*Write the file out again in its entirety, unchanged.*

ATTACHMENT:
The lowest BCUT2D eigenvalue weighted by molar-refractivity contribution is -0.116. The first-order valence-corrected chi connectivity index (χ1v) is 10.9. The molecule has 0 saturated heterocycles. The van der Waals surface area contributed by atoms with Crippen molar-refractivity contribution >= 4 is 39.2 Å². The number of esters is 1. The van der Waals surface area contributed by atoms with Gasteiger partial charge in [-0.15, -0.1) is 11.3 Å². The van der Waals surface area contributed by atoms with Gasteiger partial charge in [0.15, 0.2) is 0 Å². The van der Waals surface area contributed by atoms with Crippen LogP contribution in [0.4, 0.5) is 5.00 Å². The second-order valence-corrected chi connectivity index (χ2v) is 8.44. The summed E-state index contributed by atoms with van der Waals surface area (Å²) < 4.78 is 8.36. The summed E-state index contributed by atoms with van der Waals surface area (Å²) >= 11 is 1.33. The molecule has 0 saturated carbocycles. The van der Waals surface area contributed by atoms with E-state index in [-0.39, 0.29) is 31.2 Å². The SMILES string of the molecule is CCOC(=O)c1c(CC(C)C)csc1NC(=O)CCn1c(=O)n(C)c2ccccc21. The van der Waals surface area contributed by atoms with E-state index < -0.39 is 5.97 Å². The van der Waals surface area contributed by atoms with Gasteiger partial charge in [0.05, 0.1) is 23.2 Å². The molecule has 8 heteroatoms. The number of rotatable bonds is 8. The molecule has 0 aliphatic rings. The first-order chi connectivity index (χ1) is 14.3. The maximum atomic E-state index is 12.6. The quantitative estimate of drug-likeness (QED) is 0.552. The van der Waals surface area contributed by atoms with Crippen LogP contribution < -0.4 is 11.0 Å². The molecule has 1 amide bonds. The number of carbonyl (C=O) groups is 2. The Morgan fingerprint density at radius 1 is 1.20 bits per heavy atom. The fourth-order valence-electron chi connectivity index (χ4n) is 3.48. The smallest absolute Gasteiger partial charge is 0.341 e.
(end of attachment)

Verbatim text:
The lowest BCUT2D eigenvalue weighted by molar-refractivity contribution is -0.116. The first-order valence-corrected chi connectivity index (χ1v) is 10.9. The molecule has 0 saturated heterocycles. The van der Waals surface area contributed by atoms with Crippen molar-refractivity contribution >= 4 is 39.2 Å². The number of esters is 1. The van der Waals surface area contributed by atoms with Gasteiger partial charge in [-0.15, -0.1) is 11.3 Å². The van der Waals surface area contributed by atoms with Gasteiger partial charge in [0.15, 0.2) is 0 Å². The van der Waals surface area contributed by atoms with Crippen LogP contribution in [0.4, 0.5) is 5.00 Å². The second-order valence-corrected chi connectivity index (χ2v) is 8.44. The summed E-state index contributed by atoms with van der Waals surface area (Å²) < 4.78 is 8.36. The summed E-state index contributed by atoms with van der Waals surface area (Å²) >= 11 is 1.33. The molecule has 0 saturated carbocycles. The van der Waals surface area contributed by atoms with E-state index in [-0.39, 0.29) is 31.2 Å². The SMILES string of the molecule is CCOC(=O)c1c(CC(C)C)csc1NC(=O)CCn1c(=O)n(C)c2ccccc21. The van der Waals surface area contributed by atoms with E-state index < -0.39 is 5.97 Å². The van der Waals surface area contributed by atoms with Gasteiger partial charge in [0.05, 0.1) is 23.2 Å². The molecule has 8 heteroatoms. The number of rotatable bonds is 8. The molecule has 0 aliphatic rings. The first-order chi connectivity index (χ1) is 14.3. The maximum atomic E-state index is 12.6. The quantitative estimate of drug-likeness (QED) is 0.552. The van der Waals surface area contributed by atoms with Crippen LogP contribution < -0.4 is 11.0 Å². The molecule has 1 amide bonds. The number of carbonyl (C=O) groups is 2. The Morgan fingerprint density at radius 1 is 1.20 bits per heavy atom. The fourth-order valence-electron chi connectivity index (χ4n) is 3.48. The smallest absolute Gasteiger partial charge is 0.341 e.